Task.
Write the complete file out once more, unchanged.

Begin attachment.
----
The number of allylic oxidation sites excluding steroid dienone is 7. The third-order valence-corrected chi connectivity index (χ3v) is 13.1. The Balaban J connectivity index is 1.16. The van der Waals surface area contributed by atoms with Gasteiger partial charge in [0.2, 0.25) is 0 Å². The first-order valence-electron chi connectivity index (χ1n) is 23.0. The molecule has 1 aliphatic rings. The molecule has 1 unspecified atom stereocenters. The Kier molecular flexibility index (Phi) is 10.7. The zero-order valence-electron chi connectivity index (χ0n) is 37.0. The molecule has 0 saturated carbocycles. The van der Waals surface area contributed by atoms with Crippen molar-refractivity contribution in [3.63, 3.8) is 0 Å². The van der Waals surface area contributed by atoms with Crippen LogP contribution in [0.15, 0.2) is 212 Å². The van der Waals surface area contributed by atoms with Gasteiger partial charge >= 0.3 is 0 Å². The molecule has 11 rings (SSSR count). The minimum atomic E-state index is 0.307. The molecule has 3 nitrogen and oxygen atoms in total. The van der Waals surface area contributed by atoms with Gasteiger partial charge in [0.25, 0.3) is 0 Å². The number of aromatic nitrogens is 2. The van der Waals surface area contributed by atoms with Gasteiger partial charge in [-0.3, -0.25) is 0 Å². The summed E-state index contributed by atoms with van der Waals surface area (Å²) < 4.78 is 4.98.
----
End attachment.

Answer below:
The number of allylic oxidation sites excluding steroid dienone is 7. The third-order valence-corrected chi connectivity index (χ3v) is 13.1. The Balaban J connectivity index is 1.16. The van der Waals surface area contributed by atoms with Gasteiger partial charge in [0.2, 0.25) is 0 Å². The first-order valence-electron chi connectivity index (χ1n) is 23.0. The molecule has 1 aliphatic rings. The molecule has 1 unspecified atom stereocenters. The Kier molecular flexibility index (Phi) is 10.7. The zero-order valence-electron chi connectivity index (χ0n) is 37.0. The molecule has 0 saturated carbocycles. The van der Waals surface area contributed by atoms with Crippen molar-refractivity contribution in [3.63, 3.8) is 0 Å². The van der Waals surface area contributed by atoms with Crippen LogP contribution in [0.15, 0.2) is 212 Å². The van der Waals surface area contributed by atoms with Gasteiger partial charge >= 0.3 is 0 Å². The molecule has 11 rings (SSSR count). The minimum atomic E-state index is 0.307. The molecule has 3 nitrogen and oxygen atoms in total. The van der Waals surface area contributed by atoms with Gasteiger partial charge in [0.25, 0.3) is 0 Å². The number of aromatic nitrogens is 2. The van der Waals surface area contributed by atoms with Gasteiger partial charge in [-0.3, -0.25) is 0 Å². The summed E-state index contributed by atoms with van der Waals surface area (Å²) < 4.78 is 4.98.